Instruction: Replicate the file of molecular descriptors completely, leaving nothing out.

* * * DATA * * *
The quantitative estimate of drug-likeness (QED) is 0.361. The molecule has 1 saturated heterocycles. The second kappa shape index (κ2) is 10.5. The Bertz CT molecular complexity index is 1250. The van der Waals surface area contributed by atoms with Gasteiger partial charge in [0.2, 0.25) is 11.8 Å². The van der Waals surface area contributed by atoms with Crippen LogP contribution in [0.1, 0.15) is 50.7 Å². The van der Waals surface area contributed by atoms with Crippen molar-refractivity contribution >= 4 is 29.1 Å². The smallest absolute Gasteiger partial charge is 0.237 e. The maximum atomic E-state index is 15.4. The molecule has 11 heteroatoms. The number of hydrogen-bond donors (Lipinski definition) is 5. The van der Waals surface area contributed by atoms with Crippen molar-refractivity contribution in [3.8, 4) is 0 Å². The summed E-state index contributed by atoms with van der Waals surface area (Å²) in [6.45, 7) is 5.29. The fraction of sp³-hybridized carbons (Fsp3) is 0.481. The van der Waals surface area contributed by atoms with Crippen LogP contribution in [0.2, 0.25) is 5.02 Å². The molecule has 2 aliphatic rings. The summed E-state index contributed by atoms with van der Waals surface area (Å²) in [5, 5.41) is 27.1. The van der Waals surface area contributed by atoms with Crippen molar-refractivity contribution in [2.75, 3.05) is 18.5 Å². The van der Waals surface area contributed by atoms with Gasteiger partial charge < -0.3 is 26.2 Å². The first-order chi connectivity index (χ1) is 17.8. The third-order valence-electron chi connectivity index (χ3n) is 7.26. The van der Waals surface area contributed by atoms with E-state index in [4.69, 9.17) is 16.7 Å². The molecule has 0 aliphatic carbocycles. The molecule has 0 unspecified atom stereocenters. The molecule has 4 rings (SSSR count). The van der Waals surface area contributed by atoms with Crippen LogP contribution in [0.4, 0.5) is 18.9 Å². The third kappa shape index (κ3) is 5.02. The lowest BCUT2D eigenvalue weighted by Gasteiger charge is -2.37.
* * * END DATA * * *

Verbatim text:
The quantitative estimate of drug-likeness (QED) is 0.361. The molecule has 1 saturated heterocycles. The second kappa shape index (κ2) is 10.5. The Bertz CT molecular complexity index is 1250. The van der Waals surface area contributed by atoms with Gasteiger partial charge in [0.2, 0.25) is 11.8 Å². The van der Waals surface area contributed by atoms with Crippen LogP contribution in [0.1, 0.15) is 50.7 Å². The van der Waals surface area contributed by atoms with Crippen molar-refractivity contribution >= 4 is 29.1 Å². The smallest absolute Gasteiger partial charge is 0.237 e. The maximum atomic E-state index is 15.4. The molecule has 11 heteroatoms. The number of hydrogen-bond donors (Lipinski definition) is 5. The van der Waals surface area contributed by atoms with Crippen molar-refractivity contribution in [3.8, 4) is 0 Å². The summed E-state index contributed by atoms with van der Waals surface area (Å²) in [6.45, 7) is 5.29. The fraction of sp³-hybridized carbons (Fsp3) is 0.481. The van der Waals surface area contributed by atoms with Crippen LogP contribution in [0.2, 0.25) is 5.02 Å². The molecule has 2 aliphatic rings. The summed E-state index contributed by atoms with van der Waals surface area (Å²) in [5, 5.41) is 27.1. The van der Waals surface area contributed by atoms with Crippen molar-refractivity contribution in [2.75, 3.05) is 18.5 Å². The van der Waals surface area contributed by atoms with Gasteiger partial charge < -0.3 is 26.2 Å². The first-order chi connectivity index (χ1) is 17.8. The third-order valence-electron chi connectivity index (χ3n) is 7.26. The van der Waals surface area contributed by atoms with E-state index in [4.69, 9.17) is 16.7 Å². The molecule has 0 aliphatic carbocycles. The molecule has 0 unspecified atom stereocenters. The molecule has 4 rings (SSSR count). The van der Waals surface area contributed by atoms with Crippen LogP contribution in [0.4, 0.5) is 18.9 Å². The third kappa shape index (κ3) is 5.02. The lowest BCUT2D eigenvalue weighted by Gasteiger charge is -2.37.